By: Nick Thompson
The White House and HUD recently terminated the 2015 Affirmatively Furthering Fair Housing (AFFH) Rule. The Rule, under the 1968 Fair Housing Act, mandated that localities receiving federal funds to assess housing discrimination and racial bias within their communities and plan for how to diminish these realities.
The Fair Housing Act was initially passed in the aftermath of Martin Luther King Jr’s assassination. In a time of renewed racial reckoning and reconciliation, HUD and its partners should be turning towards the AFFH rule instead of away from it.
AFFH has been described as “unworkable and ultimately a waste of time”. However, AFFH remains the most powerful enforcement mechanism in fighting against the history and present realities of redlining and racial segregation in housing.
The Fair Housing Act of 1968 reads “All executive departments and agencies shall administer their programs and activities relating to housing and urban development (including any Federal agency having regulatory or supervisory authority over financial institutions) in a manner affirmatively to further the purposes of this subchapter and shall cooperate with the Secretary to further such purposes.” It took us almost half a century to create necessary enforcement to achieve the original goals in the 1968 Fair Housing Act. This move by HUD and President Trump’s administration is going in the opposite direction.
The justifications behind striking down the AFFH rule are shockingly reminiscent of the Shelby v. Holder (2013) decision. Shelby revoked pre-clearance for states trying to enact laws that would impact voting or elections in Southern states with more documented voter suppression tactics. Critics, such as Van R. Newkirk II in the Atlantic and voting rights groups knew that preclearance was a necessary step to ensure fair elections. The Court also mentioned that because the data on voter suppression tactics was 40 years old that it may not be all that relevant anymore, as if racism as a system somehow disappeared. What followed Shelby was primarily Southern states passing restrictive voter ID laws, restricting access to mail in ballots, and moving and restricting access to polling places (especially in communities of color).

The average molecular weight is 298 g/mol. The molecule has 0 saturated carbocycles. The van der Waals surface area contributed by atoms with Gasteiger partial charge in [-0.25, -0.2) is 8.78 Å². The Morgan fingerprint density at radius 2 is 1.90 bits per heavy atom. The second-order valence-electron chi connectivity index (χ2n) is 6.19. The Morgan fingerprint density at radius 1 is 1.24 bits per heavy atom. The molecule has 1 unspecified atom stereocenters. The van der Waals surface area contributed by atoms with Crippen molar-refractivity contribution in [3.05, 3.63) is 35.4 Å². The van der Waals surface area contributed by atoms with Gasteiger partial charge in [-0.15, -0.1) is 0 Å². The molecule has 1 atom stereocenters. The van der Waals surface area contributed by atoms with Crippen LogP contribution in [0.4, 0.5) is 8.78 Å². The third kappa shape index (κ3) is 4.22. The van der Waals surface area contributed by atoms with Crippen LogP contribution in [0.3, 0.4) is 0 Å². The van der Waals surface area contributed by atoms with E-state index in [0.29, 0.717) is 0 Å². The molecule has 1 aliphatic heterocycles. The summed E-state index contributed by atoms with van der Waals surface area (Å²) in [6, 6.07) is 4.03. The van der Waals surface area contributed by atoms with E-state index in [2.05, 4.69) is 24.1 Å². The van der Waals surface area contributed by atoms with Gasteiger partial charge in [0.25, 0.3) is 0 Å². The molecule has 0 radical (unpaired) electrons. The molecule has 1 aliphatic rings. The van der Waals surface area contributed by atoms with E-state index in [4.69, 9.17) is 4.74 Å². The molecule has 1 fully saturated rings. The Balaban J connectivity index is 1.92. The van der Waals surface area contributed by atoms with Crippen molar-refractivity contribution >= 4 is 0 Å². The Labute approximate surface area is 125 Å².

By revoking AFFH, the Trump administration is holding open the proverbial doors to more overt and covert acts of housing discrimination on the basis of income and race. AFFH has been politicized and racialized in the Trump administration. When the President says statements like suburbanites would “no longer be bothered or financially hurt by having low-income housing built in your neighborhood” or the “suburban housewife will be voting for me”, this is just code for racial hatred, fear, and hope for white hegemony.
There is a shortage of more than 7 million affordable housing units across the country, and more than 500,000 units needed in Texas for extremely low-income renters according to the National Low-Income Housing Coalition’s 2020 Gap Report. Housing and schools in the United States are nearly as segregated now as when President Johnson signed the Fair Housing Act into law 52 years ago.
There is certainly more work needed to ensure fair and anti-racist housing policies. THN and our partner agencies across the country need AFFH to continue to build on our work and ensure equitable outcomes for people exiting the homeless crisis response system and into permanent supportive housing.